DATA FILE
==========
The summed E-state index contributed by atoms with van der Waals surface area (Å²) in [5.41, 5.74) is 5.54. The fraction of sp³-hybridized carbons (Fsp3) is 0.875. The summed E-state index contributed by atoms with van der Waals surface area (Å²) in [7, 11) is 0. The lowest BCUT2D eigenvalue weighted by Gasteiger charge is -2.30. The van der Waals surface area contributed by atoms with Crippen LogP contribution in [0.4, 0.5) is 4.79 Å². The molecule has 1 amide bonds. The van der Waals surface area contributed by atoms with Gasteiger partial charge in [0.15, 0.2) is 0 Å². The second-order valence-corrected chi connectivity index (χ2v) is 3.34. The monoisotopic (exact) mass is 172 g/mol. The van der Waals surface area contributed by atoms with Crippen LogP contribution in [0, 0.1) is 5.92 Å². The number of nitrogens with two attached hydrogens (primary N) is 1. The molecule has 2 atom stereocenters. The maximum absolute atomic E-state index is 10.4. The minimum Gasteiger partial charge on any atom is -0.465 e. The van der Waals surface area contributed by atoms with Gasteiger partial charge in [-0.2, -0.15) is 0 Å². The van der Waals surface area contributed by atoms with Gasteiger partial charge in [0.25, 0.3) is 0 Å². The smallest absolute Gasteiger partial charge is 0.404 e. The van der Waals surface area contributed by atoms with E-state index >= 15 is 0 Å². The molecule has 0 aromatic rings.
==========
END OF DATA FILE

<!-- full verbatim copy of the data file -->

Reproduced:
The summed E-state index contributed by atoms with van der Waals surface area (Å²) in [5.41, 5.74) is 5.54. The fraction of sp³-hybridized carbons (Fsp3) is 0.875. The summed E-state index contributed by atoms with van der Waals surface area (Å²) in [7, 11) is 0. The lowest BCUT2D eigenvalue weighted by Gasteiger charge is -2.30. The van der Waals surface area contributed by atoms with Crippen LogP contribution in [0.4, 0.5) is 4.79 Å². The molecule has 1 amide bonds. The van der Waals surface area contributed by atoms with Gasteiger partial charge in [0.15, 0.2) is 0 Å². The second-order valence-corrected chi connectivity index (χ2v) is 3.34. The monoisotopic (exact) mass is 172 g/mol. The van der Waals surface area contributed by atoms with Crippen LogP contribution in [0, 0.1) is 5.92 Å². The number of nitrogens with two attached hydrogens (primary N) is 1. The molecule has 2 atom stereocenters. The maximum absolute atomic E-state index is 10.4. The minimum Gasteiger partial charge on any atom is -0.465 e. The van der Waals surface area contributed by atoms with Gasteiger partial charge in [-0.2, -0.15) is 0 Å². The van der Waals surface area contributed by atoms with Gasteiger partial charge in [0.25, 0.3) is 0 Å². The smallest absolute Gasteiger partial charge is 0.404 e. The van der Waals surface area contributed by atoms with E-state index >= 15 is 0 Å². The molecule has 0 aromatic rings.